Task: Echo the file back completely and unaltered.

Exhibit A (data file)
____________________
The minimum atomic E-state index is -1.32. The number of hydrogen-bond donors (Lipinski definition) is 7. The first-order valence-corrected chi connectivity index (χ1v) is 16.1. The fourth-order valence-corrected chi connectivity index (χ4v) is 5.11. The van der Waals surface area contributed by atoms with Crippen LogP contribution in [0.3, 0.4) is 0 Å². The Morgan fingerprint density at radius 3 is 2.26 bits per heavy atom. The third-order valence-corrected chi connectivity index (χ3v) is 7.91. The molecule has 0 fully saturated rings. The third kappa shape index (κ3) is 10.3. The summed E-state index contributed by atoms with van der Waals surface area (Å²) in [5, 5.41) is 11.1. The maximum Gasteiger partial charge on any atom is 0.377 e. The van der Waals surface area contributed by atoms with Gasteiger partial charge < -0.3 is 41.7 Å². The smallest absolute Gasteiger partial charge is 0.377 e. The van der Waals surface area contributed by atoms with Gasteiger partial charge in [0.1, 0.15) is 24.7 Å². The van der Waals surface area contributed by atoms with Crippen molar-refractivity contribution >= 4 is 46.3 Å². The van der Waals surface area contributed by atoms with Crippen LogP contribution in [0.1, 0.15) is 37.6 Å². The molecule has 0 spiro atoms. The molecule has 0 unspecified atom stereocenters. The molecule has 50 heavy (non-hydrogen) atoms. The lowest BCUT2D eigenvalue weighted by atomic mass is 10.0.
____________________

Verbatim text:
The minimum atomic E-state index is -1.32. The number of hydrogen-bond donors (Lipinski definition) is 7. The first-order valence-corrected chi connectivity index (χ1v) is 16.1. The fourth-order valence-corrected chi connectivity index (χ4v) is 5.11. The van der Waals surface area contributed by atoms with Crippen LogP contribution in [0.3, 0.4) is 0 Å². The Morgan fingerprint density at radius 3 is 2.26 bits per heavy atom. The third-order valence-corrected chi connectivity index (χ3v) is 7.91. The molecule has 0 fully saturated rings. The third kappa shape index (κ3) is 10.3. The summed E-state index contributed by atoms with van der Waals surface area (Å²) in [5, 5.41) is 11.1. The maximum Gasteiger partial charge on any atom is 0.377 e. The van der Waals surface area contributed by atoms with Gasteiger partial charge < -0.3 is 41.7 Å². The smallest absolute Gasteiger partial charge is 0.377 e. The van der Waals surface area contributed by atoms with Gasteiger partial charge in [0.1, 0.15) is 24.7 Å². The van der Waals surface area contributed by atoms with Crippen molar-refractivity contribution >= 4 is 46.3 Å². The van der Waals surface area contributed by atoms with Crippen LogP contribution in [0.1, 0.15) is 37.6 Å². The molecule has 0 spiro atoms. The molecule has 0 unspecified atom stereocenters. The molecule has 50 heavy (non-hydrogen) atoms. The lowest BCUT2D eigenvalue weighted by atomic mass is 10.0.